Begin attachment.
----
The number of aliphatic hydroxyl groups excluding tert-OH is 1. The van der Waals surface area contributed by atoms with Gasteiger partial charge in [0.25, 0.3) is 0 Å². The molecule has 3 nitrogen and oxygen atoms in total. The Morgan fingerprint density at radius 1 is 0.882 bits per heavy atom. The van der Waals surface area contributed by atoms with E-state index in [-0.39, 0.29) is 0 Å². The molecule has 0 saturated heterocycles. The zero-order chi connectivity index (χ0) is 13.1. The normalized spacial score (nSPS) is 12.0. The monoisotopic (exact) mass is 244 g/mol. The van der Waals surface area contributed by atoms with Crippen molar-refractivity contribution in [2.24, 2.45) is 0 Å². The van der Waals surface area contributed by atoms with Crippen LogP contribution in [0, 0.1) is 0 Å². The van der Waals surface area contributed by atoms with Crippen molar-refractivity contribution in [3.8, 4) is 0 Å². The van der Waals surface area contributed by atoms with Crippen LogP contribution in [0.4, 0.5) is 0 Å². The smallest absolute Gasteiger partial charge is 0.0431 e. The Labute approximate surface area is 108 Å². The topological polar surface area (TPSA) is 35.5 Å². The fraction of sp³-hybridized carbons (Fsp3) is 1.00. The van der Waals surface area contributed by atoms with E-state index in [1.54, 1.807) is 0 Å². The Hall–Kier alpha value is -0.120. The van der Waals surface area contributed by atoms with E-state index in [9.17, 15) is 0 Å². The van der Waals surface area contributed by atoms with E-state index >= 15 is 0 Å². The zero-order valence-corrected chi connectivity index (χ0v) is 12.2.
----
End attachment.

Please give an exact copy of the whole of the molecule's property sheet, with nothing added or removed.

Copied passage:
The number of aliphatic hydroxyl groups excluding tert-OH is 1. The van der Waals surface area contributed by atoms with Gasteiger partial charge in [0.25, 0.3) is 0 Å². The molecule has 3 nitrogen and oxygen atoms in total. The Morgan fingerprint density at radius 1 is 0.882 bits per heavy atom. The van der Waals surface area contributed by atoms with E-state index in [-0.39, 0.29) is 0 Å². The molecule has 0 saturated heterocycles. The zero-order chi connectivity index (χ0) is 13.1. The normalized spacial score (nSPS) is 12.0. The monoisotopic (exact) mass is 244 g/mol. The van der Waals surface area contributed by atoms with Crippen molar-refractivity contribution in [2.24, 2.45) is 0 Å². The van der Waals surface area contributed by atoms with Crippen LogP contribution in [0, 0.1) is 0 Å². The van der Waals surface area contributed by atoms with Crippen molar-refractivity contribution in [3.8, 4) is 0 Å². The van der Waals surface area contributed by atoms with Crippen LogP contribution in [0.4, 0.5) is 0 Å². The smallest absolute Gasteiger partial charge is 0.0431 e. The Labute approximate surface area is 108 Å². The topological polar surface area (TPSA) is 35.5 Å². The fraction of sp³-hybridized carbons (Fsp3) is 1.00. The van der Waals surface area contributed by atoms with E-state index in [1.54, 1.807) is 0 Å². The Hall–Kier alpha value is -0.120. The van der Waals surface area contributed by atoms with E-state index in [9.17, 15) is 0 Å². The van der Waals surface area contributed by atoms with E-state index >= 15 is 0 Å². The zero-order valence-corrected chi connectivity index (χ0v) is 12.2.